Download A Tale of Two Cities (Webster's French Thesaurus Edition) by Charles Dickens PDF

By Charles Dickens

This version is written in English. besides the fact that, there's a operating French glossary on the backside of every web page for the tougher English phrases highlighted within the textual content. there are numerous variants of A story of 2 towns. This version will be precious in the event you

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Extra info for A Tale of Two Cities (Webster's French Thesaurus Edition)

Example text

To go on--" "But this is my father's story, sir; and I begin to think" --the curiously roughened forehead was very intent upon him--"that when I was left an orphan through my mother's surviving my father only two years, it was you who brought me to England. " Mr. Lorry took the hesitating little hand that confidingly advanced to take his, and he put it with some ceremony to his lips. He then conducted the young lady straightway to her chair again, and, holding the chair-back with his left hand, and using his right by turns to rub his chin, pull his wig at the ears, or point what he said, stood looking down into her face while she sat looking up into his.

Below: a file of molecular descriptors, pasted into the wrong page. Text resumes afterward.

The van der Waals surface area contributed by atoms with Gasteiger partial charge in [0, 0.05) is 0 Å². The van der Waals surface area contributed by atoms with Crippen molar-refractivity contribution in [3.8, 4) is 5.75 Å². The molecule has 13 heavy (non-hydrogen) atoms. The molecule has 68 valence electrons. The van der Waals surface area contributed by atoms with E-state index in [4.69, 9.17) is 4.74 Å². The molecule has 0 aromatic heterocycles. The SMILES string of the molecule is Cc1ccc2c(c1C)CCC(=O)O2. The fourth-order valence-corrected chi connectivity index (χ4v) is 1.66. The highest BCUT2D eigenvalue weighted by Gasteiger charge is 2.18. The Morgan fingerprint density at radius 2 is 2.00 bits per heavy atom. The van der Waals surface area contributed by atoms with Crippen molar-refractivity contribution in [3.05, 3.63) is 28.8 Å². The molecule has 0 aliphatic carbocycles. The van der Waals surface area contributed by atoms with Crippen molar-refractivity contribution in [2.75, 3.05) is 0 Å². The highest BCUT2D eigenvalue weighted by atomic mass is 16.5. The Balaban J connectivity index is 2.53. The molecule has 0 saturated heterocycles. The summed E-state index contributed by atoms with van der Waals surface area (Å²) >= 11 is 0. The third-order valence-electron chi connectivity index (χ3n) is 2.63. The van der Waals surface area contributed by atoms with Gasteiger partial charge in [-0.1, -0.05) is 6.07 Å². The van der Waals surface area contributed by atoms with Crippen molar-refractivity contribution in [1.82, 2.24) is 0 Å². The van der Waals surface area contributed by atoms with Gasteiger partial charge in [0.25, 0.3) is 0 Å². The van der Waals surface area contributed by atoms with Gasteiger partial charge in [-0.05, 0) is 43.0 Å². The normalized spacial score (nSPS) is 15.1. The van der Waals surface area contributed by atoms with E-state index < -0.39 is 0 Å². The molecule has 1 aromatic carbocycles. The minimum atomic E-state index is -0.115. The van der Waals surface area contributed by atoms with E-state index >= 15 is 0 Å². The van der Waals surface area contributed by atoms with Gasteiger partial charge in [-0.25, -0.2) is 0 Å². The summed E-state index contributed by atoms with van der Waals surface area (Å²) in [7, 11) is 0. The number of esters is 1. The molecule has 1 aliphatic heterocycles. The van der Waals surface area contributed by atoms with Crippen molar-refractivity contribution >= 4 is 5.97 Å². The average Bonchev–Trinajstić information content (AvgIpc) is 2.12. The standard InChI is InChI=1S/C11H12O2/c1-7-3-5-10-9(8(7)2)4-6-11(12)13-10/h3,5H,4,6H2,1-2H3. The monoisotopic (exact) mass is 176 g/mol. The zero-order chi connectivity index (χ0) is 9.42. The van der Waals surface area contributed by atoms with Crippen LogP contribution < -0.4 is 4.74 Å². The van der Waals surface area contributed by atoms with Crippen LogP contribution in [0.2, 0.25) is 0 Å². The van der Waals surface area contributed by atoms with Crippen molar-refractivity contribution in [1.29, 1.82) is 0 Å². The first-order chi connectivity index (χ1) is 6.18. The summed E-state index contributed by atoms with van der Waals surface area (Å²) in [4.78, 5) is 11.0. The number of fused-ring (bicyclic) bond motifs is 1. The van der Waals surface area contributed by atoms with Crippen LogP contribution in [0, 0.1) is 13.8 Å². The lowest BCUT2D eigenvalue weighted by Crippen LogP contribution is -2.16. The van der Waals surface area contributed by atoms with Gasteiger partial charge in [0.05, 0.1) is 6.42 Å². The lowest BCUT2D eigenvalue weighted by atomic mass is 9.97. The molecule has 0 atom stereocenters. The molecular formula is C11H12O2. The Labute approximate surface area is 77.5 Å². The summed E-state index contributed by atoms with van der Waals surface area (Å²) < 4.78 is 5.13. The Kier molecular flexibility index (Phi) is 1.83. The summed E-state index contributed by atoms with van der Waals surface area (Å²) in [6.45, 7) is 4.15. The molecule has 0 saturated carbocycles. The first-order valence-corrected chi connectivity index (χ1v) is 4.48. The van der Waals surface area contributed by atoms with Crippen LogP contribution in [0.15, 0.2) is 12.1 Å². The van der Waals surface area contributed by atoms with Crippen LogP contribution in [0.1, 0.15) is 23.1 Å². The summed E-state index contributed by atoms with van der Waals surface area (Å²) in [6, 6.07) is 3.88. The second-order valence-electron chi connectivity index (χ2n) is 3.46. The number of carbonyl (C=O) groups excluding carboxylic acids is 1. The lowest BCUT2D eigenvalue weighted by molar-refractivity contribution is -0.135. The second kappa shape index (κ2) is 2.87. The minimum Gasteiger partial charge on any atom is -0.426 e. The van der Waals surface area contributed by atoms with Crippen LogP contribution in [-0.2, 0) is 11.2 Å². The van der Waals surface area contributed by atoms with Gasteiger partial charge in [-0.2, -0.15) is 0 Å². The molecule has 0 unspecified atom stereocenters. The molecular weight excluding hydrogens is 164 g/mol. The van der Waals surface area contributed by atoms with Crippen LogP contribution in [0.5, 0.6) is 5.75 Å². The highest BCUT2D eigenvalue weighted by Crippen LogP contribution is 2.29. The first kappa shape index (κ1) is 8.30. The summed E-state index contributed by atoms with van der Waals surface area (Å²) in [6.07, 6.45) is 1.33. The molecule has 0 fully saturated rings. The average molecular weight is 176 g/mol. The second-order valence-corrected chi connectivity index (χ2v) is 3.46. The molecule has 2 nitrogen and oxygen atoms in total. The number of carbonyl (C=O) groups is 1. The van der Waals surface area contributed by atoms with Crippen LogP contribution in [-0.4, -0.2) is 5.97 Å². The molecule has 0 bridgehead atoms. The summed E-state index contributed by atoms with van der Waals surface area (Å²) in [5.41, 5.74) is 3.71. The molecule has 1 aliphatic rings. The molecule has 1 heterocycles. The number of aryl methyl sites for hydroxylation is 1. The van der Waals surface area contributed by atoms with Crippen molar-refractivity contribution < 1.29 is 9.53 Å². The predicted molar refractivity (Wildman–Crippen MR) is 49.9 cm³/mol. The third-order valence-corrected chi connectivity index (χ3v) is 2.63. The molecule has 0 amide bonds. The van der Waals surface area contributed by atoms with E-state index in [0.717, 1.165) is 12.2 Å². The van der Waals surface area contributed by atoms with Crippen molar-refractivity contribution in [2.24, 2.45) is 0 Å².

26 A Tale of Two Cities creatures are mere business relations, when you reflect that I have never seen you since. No; you have been the ward of Tellson's House since, and I have been busy with the other business of Tellson's House since. Feelings! I have no time for them, no chance of them. " After this odd description of his daily routine of employment, Mr. % "So far, miss (as you have remarked), this is the story of your regretted father. Now comes the difference. If your father had not died when he did--Don't be frightened!

Neither did he wear anything more on his head than his own crisply-curling short dark hair. He was a dark man altogether, with good eyes and a good bold breadth between them. Good-humoured looking on the whole, but implacable-looking, too; evidently a man of a strong resolution and a set purpose; a man not desirable to be met, rushing down a narrow pass with a gulf on either side, for nothing would turn the man. Madame Defarge, his wife, sat in the shop behind the counter as he came in. Madame Defarge was a stout woman of about his own age, with a watchful eye that seldom seemed to look at anything, a large hand heavily ringed, a steady face, strong features, and great composure of manner.

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